Background and aims Although failed regional anesthesia is mostly attributed to technical issues, we report a case of local anesthetic (LA) resistance possibly due to voltage-gated sodium channellopathy.
Methods A 26-year-old redhead gravida 2, para 1 (15 weeks of gestation) presented for elective placement of cervical cerclage. A single-shot spinal in the left lateral position was decided at L3-4 interspace. Noticeably, the patient failed to achieve adequate skin anaesthesia despite repetitive doses of lidocaine 2%. Free flow of cerebrospinal fluid without aspiration was obtained on first attempt and a spinal injection of 2.3 ml of 0.75% ropivacaine with 15 mcg of fentanyl was ultimately performed. Twenty minutes later, she reported no sensory or motor blockade. A second attempt of the same technique and dose was performed at L2-3 interspace, taking into consideration the possibility of a high sensory block along with hemodynamic instability. Ten minutes after the second attempt, the patient was asked if she felt any difference compared to before; warmth in her feet was reported but no sensory or motor block. The decision was made to proceed with general anesthesia. On questioning, she described repeated failures of LAs during her previous caeserean delivery, while she and her mother reported having insufficient anaesthesia during dental procedures.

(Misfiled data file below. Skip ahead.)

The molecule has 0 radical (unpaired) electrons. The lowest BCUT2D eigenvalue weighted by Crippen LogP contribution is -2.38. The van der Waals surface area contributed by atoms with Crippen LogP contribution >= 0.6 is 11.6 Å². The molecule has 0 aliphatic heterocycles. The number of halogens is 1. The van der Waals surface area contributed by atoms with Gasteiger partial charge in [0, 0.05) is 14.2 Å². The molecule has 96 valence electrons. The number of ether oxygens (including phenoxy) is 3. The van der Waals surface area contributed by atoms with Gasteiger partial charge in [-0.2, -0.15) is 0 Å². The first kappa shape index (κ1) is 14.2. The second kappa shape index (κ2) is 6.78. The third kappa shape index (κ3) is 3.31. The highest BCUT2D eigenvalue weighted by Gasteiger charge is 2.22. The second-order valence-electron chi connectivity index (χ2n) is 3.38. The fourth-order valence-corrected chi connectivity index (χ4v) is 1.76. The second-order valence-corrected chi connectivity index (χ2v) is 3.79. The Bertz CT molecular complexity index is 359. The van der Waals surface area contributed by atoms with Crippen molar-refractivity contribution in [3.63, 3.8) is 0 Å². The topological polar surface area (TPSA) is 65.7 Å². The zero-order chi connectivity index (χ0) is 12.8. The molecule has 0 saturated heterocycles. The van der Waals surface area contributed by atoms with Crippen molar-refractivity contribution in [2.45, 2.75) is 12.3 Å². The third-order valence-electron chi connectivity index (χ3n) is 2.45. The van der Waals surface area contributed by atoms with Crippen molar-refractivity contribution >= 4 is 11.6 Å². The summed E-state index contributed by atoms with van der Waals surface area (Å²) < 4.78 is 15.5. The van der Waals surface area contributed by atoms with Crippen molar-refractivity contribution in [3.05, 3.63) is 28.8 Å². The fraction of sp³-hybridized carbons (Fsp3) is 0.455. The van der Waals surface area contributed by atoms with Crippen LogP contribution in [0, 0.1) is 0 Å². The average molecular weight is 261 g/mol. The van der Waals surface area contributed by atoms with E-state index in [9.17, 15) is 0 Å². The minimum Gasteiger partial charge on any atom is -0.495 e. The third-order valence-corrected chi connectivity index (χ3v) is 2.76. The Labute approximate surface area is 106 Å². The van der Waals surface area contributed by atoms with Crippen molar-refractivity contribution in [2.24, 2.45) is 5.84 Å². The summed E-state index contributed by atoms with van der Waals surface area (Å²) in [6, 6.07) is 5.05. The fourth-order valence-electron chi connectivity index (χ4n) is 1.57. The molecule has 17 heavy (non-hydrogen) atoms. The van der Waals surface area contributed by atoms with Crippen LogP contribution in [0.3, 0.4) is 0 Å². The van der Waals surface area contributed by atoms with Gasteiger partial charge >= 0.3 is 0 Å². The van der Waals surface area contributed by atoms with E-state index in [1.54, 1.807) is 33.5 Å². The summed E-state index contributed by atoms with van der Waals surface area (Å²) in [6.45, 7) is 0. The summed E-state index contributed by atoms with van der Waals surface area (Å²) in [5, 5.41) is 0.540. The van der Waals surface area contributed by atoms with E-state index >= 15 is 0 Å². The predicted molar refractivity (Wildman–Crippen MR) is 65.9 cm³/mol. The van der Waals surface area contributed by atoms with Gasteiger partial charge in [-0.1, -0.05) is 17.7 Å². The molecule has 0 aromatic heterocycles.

Results Inherited channelopathies due to genetic variations in voltage-gated sodium channels, the main site of action of LAs, should not be ruled out when confronting a failed regional technique.
Conclusions Our red-haired parturient may be more resistant to LAs due to various mutations of melanocortin receptors as literature suggests.
Statistics from Altmetric.com
If you wish to reuse any or all of this article please use the link below which will take you to the Copyright Clearance Center’s RightsLink service. You will be able to get a quick price and instant permission to reuse the content in many different ways.